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Tuesday, August 2, 2011

Midnight in Paris

This is by no means a great Woody Allen film, but some way or another it just about works.

Watching Midnight in Paris is like watching a bird and a squirrel playing in a tree. It’s a pleasant experience, it has a sort of beauty to it, it will make you ask some questions – and after the squirrel goes to sleep and the bird goes back to its nest, you will walk away and get on with your life.

In the movie, Owen Wilson plays Gill, a Hollywood screenwriter who spends his time dwelling in the past, bitter about the present and yearning to have lived during the 20’s. He visits Paris with his fiancĂ©e, played by Rachel McAdams (who bears a blonde wig this time around,) for both the sake of business and vacation, and takes the opportunity to conjure inspiration for his first novel by indulging on the city’s essence. When on a midnight stroll, an antique car pulls up, and Gil is lured in by its passengers. He finds himself in the 20’s, amongst the great artists that he has held such reverence for. And thus Gil explores the people and wonders of Paris’ past by night, and by day he attempts to keep others around him oblivious of his dwellings after the clock strikes midnight.

There is no denying that Midnight in Paris can be a very charming film. Venturing through the streets of Paris amidst its irresistible architecture, scenery, and grandeur is indeed a treat. It is a very Woody Allen type of movie, all the way from his now tediously recycled protagonist that is yet again another variation of Allen’s persona to the strong tie the plot shares with its setting.

It’s charming indeed, but that’s not enough to cover up for its numerous flaws. The premise here is interesting, but the film soon begins to rely far too much on it. When the film does go back to previous time periods, it focuses little on the actual lifestyle and culture but rather on the famous artists and icons. It quickly becomes a gimmick, for it tries to capture the audience’s attention by sneaking in more famous painters after writers after musicians. It takes a recognizable actor, pairs it with a recognizable costume and a memorable but one dimensional personality and throws them at the screen. In fact, if it weren’t for seeing icons such as Salvador Dali or Josephine Baker in the scenes that take place in the past, you wouldn’t really be able to tell what time period the movie was in, or if it had gone back in time at all.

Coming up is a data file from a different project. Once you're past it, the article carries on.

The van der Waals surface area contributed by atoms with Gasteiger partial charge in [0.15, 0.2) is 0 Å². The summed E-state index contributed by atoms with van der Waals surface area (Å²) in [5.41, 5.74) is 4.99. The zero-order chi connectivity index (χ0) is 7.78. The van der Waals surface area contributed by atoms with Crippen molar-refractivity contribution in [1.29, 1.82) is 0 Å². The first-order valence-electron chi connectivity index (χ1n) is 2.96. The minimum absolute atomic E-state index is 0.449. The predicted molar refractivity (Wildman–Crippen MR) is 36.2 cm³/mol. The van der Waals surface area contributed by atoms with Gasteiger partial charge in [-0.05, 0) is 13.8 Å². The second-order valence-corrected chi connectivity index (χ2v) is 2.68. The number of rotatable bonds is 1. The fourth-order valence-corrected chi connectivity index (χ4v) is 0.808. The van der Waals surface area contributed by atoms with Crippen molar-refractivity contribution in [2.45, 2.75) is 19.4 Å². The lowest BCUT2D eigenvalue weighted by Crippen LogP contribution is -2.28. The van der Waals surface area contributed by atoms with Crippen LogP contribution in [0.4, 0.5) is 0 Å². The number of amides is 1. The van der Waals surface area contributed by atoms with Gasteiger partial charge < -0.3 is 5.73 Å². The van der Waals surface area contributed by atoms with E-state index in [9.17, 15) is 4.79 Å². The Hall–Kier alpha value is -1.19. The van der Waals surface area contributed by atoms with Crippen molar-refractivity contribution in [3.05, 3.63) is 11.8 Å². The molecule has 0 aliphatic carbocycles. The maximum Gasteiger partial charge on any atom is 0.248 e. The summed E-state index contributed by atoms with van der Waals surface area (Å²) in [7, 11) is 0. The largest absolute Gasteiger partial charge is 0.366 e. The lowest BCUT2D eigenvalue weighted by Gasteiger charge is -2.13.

The biggest shame here is that the movie doesn’t seem to try to make these characters genuine. In the end, what saves the movie is the supporting cast, composed of Kathy Bates, Marion Cotillard, Michael Sheen, and a wonderful Adrien Brody who gets a painful scarcity of screen time as Salvador Dali. None of these characters have any dimension at all, and in fact, besides Owen Wilson’s character, they are all on the verge of being stereotypes. Rachel McAdams is the bickering wife, Michael Sheen is the seemingly perfect intellectual whose role in the plot proves predicable, and Kathy Bates is snappy and knowledgeable as Gertrude Stein.

And then there is Marion Cotillard’s character, Adrianna, who is perhaps the most disappointing, disposable, and lifeless character of them all. She is the obligatory love interest who offers nothing but good look, a flirty smile, and an absence of any personality or interest. She is a vehicle for which the movie communicates its message, but nothing else. However, Cotillard, like the rest of the supporting cast, does a commendable job with what she is given to work with.

I’ve never been a fan of Owen Wilson, nor will I after having seen this movie, but I can say that his performance here isn’t at all a bad one. There is something about his timing, his charisma, and his charm that allow him to be able to carry this movie along. He isn’t perfect casting either, but I can’t complain about his performance. He is better than good enough, and that’s something I don’t find hard to appreciate.

The film’s biggest strength is its thoroughly provocative philosophy. It brings up some questions that you might not have asked yourself before, and provides you with something to think about on the car ride home. This is by no means a great Woody Allen film, but some way or another it just about works. Maybe it’s the seductive Paris backdrop, maybe it’s the enchanting soundtrack, maybe it’s the spark that forms when these two combine. Or maybe it’s just that Woody Allen knows what he’s doing.